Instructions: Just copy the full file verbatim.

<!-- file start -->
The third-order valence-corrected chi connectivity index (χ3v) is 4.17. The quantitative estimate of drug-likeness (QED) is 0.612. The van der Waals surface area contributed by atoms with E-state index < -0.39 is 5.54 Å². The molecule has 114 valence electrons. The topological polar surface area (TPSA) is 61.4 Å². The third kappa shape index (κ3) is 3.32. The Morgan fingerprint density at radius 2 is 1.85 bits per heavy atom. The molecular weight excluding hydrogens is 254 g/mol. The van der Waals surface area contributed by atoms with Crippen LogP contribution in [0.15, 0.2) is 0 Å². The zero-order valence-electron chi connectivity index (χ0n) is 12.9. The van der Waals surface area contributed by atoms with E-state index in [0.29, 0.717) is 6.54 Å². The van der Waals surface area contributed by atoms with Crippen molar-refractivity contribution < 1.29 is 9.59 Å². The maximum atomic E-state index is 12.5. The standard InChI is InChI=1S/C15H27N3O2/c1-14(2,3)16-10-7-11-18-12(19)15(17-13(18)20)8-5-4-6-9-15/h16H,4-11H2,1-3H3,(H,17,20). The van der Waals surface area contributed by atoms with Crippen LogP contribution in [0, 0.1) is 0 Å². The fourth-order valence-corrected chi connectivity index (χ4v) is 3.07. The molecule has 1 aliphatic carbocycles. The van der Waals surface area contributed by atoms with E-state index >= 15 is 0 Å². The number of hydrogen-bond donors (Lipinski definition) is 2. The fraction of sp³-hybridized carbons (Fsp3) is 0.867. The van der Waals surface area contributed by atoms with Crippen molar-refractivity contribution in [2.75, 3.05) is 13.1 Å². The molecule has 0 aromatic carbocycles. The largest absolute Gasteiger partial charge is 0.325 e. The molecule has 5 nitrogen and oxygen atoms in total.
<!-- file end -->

The third-order valence-corrected chi connectivity index (χ3v) is 4.17. The quantitative estimate of drug-likeness (QED) is 0.612. The van der Waals surface area contributed by atoms with E-state index < -0.39 is 5.54 Å². The molecule has 114 valence electrons. The topological polar surface area (TPSA) is 61.4 Å². The third kappa shape index (κ3) is 3.32. The Morgan fingerprint density at radius 2 is 1.85 bits per heavy atom. The molecular weight excluding hydrogens is 254 g/mol. The van der Waals surface area contributed by atoms with Crippen LogP contribution in [0.15, 0.2) is 0 Å². The zero-order valence-electron chi connectivity index (χ0n) is 12.9. The van der Waals surface area contributed by atoms with E-state index in [0.29, 0.717) is 6.54 Å². The van der Waals surface area contributed by atoms with Crippen molar-refractivity contribution < 1.29 is 9.59 Å². The maximum atomic E-state index is 12.5. The standard InChI is InChI=1S/C15H27N3O2/c1-14(2,3)16-10-7-11-18-12(19)15(17-13(18)20)8-5-4-6-9-15/h16H,4-11H2,1-3H3,(H,17,20). The van der Waals surface area contributed by atoms with Crippen LogP contribution in [0, 0.1) is 0 Å². The fourth-order valence-corrected chi connectivity index (χ4v) is 3.07. The molecule has 1 aliphatic carbocycles. The van der Waals surface area contributed by atoms with E-state index >= 15 is 0 Å². The number of hydrogen-bond donors (Lipinski definition) is 2. The fraction of sp³-hybridized carbons (Fsp3) is 0.867. The van der Waals surface area contributed by atoms with Crippen molar-refractivity contribution in [2.75, 3.05) is 13.1 Å². The molecule has 0 aromatic carbocycles. The largest absolute Gasteiger partial charge is 0.325 e. The molecule has 5 nitrogen and oxygen atoms in total.